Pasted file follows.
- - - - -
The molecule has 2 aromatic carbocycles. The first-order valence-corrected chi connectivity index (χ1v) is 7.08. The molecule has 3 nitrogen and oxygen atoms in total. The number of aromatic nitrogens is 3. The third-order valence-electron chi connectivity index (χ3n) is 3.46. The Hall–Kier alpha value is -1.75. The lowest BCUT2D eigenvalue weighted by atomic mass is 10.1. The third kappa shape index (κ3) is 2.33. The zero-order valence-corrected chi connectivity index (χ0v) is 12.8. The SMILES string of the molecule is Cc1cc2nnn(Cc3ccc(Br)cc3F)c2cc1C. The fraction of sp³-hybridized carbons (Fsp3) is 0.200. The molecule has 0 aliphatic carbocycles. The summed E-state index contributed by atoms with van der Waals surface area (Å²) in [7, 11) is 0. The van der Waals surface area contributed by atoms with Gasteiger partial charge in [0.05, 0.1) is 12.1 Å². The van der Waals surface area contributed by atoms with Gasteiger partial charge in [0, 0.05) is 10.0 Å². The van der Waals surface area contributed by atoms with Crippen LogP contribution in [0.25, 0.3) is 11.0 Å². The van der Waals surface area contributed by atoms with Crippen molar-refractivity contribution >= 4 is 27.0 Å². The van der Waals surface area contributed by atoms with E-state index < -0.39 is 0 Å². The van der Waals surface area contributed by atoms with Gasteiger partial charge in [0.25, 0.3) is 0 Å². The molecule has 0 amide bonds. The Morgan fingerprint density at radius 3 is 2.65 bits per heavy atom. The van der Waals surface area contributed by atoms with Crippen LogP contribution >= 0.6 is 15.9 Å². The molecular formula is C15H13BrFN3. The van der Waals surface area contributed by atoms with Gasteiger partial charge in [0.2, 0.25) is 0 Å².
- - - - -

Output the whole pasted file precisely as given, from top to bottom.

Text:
The molecule has 2 aromatic carbocycles. The first-order valence-corrected chi connectivity index (χ1v) is 7.08. The molecule has 3 nitrogen and oxygen atoms in total. The number of aromatic nitrogens is 3. The third-order valence-electron chi connectivity index (χ3n) is 3.46. The Hall–Kier alpha value is -1.75. The lowest BCUT2D eigenvalue weighted by atomic mass is 10.1. The third kappa shape index (κ3) is 2.33. The zero-order valence-corrected chi connectivity index (χ0v) is 12.8. The SMILES string of the molecule is Cc1cc2nnn(Cc3ccc(Br)cc3F)c2cc1C. The fraction of sp³-hybridized carbons (Fsp3) is 0.200. The molecule has 0 aliphatic carbocycles. The summed E-state index contributed by atoms with van der Waals surface area (Å²) in [7, 11) is 0. The van der Waals surface area contributed by atoms with Gasteiger partial charge in [0.05, 0.1) is 12.1 Å². The van der Waals surface area contributed by atoms with Gasteiger partial charge in [0, 0.05) is 10.0 Å². The van der Waals surface area contributed by atoms with Crippen LogP contribution in [0.25, 0.3) is 11.0 Å². The van der Waals surface area contributed by atoms with Crippen molar-refractivity contribution >= 4 is 27.0 Å². The van der Waals surface area contributed by atoms with E-state index < -0.39 is 0 Å². The van der Waals surface area contributed by atoms with Gasteiger partial charge in [0.25, 0.3) is 0 Å². The molecule has 0 amide bonds. The Morgan fingerprint density at radius 3 is 2.65 bits per heavy atom. The van der Waals surface area contributed by atoms with Crippen LogP contribution >= 0.6 is 15.9 Å². The molecular formula is C15H13BrFN3. The van der Waals surface area contributed by atoms with Gasteiger partial charge in [0.2, 0.25) is 0 Å².